Makes me real nervous to see pics like this. I know that pollution is everywhere, but seeing it up close and personal like these pictures by Lu Guang is still disturbing.
For an English translation, go to ChinaHush’s post here.
In related news, here is a small story about “grow houses,” which are houses built quickly by farmers who believe their land might be taken soon. If they manage to register a building, the compensation they receive can be higher. Ignore most of the text and the comments, except this one here:
“The non-existence of truly legal private land in this great socialist motherland probably also complicates matters further.”
You hit the nail on the head. That’s not the complication, that’s the reason for the phenomenon reported above.
The fact that people don’t actually own their unincorporated (non-urban) land and can be dispossessed quite easily is the major reason to engage in such tactics as these. If the government is going to dispossess one anyway, that person is given incentive to maximize whatever payout the government is going to make. I suppose in a system with transparency in government development plans, as well as clear and private land title, private developers would buy up well placed land, the government would lay clear claim (and pay fair prices) on the land it actually needs for the infrastructure itself. The farmers would make money, the developers would make money (building concessions, etc.), the farmers might even make enough money to start businesses in private developed companies… on the flip side, the government’s costs would not be artificially low, and it wouldn’t make any money renting out concession properties it developed itself.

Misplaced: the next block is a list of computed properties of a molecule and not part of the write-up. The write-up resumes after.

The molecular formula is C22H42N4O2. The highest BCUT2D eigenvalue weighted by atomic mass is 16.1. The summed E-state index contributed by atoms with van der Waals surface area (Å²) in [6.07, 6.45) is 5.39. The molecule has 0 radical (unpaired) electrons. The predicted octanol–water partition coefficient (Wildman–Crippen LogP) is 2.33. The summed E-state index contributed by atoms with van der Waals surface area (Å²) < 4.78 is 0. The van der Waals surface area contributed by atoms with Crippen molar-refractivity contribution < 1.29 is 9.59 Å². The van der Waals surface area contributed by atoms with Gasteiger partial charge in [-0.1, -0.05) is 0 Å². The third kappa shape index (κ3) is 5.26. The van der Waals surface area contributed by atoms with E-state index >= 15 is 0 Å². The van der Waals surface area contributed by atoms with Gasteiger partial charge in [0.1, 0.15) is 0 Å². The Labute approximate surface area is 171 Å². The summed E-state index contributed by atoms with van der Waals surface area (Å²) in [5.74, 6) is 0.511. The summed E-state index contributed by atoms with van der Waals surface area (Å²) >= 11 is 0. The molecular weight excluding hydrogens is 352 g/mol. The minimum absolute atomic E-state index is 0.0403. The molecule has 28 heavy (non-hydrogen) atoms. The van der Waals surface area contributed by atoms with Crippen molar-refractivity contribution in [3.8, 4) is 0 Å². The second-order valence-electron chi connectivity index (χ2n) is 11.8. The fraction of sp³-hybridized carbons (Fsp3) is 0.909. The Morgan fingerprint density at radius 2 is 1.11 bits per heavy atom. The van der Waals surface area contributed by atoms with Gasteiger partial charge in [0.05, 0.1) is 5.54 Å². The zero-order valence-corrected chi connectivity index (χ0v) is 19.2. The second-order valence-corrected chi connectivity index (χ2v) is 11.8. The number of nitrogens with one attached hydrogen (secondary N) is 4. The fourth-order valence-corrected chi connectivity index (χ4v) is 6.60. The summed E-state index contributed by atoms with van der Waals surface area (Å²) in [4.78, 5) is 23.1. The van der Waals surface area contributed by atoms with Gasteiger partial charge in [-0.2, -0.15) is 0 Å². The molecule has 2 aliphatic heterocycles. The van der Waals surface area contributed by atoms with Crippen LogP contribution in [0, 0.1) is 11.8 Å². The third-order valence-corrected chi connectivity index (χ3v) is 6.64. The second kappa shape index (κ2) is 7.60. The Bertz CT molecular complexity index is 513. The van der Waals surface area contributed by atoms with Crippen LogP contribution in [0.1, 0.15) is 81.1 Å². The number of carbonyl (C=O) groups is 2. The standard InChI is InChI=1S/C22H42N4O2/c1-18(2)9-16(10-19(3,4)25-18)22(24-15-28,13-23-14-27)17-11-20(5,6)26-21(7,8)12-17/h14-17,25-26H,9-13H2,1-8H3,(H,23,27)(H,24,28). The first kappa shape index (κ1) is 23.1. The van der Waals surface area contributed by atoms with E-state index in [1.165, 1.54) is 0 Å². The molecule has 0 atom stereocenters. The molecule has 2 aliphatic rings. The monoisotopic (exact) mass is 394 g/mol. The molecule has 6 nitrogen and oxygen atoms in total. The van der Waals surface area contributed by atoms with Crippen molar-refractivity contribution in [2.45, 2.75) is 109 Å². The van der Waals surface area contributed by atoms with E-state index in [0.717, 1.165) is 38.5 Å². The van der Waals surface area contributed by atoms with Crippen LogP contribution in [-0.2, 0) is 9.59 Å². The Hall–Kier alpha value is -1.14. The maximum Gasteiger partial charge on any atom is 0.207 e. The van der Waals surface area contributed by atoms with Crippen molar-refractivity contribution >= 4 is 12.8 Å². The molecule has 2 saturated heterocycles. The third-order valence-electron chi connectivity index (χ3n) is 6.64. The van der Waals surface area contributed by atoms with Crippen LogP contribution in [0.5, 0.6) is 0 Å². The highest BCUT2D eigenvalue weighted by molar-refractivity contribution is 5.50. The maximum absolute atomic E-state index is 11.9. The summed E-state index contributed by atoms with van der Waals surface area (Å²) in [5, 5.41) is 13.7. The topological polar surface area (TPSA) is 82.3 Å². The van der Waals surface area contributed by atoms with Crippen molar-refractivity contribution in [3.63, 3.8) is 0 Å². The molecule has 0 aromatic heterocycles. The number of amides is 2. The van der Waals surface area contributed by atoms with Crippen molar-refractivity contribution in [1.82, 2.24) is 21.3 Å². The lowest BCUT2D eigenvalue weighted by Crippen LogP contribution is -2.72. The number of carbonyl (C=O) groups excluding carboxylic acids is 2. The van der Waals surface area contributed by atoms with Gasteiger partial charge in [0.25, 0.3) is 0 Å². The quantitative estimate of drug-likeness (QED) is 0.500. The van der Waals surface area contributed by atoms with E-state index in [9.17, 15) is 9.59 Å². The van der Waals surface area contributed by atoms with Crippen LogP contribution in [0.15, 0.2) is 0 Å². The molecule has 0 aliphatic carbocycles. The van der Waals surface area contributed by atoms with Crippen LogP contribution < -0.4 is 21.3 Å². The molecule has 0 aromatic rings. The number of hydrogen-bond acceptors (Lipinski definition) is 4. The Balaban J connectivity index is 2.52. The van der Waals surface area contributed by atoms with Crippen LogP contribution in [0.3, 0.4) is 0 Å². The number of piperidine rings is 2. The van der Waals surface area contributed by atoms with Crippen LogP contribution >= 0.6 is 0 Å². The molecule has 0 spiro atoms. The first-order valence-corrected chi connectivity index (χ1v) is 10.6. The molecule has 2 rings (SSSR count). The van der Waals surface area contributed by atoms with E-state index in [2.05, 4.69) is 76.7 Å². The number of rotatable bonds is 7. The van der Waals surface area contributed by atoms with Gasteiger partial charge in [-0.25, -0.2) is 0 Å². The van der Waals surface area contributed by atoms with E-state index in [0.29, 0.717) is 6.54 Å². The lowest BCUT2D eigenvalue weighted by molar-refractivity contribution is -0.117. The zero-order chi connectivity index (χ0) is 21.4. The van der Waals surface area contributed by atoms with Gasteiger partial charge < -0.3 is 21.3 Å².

Its fair to say that the government can see a clear advantage for itself in the current system: Its only expense to maintain the status quo is money for chengguan and demolition equipment to knock down these “grown houses” every day.”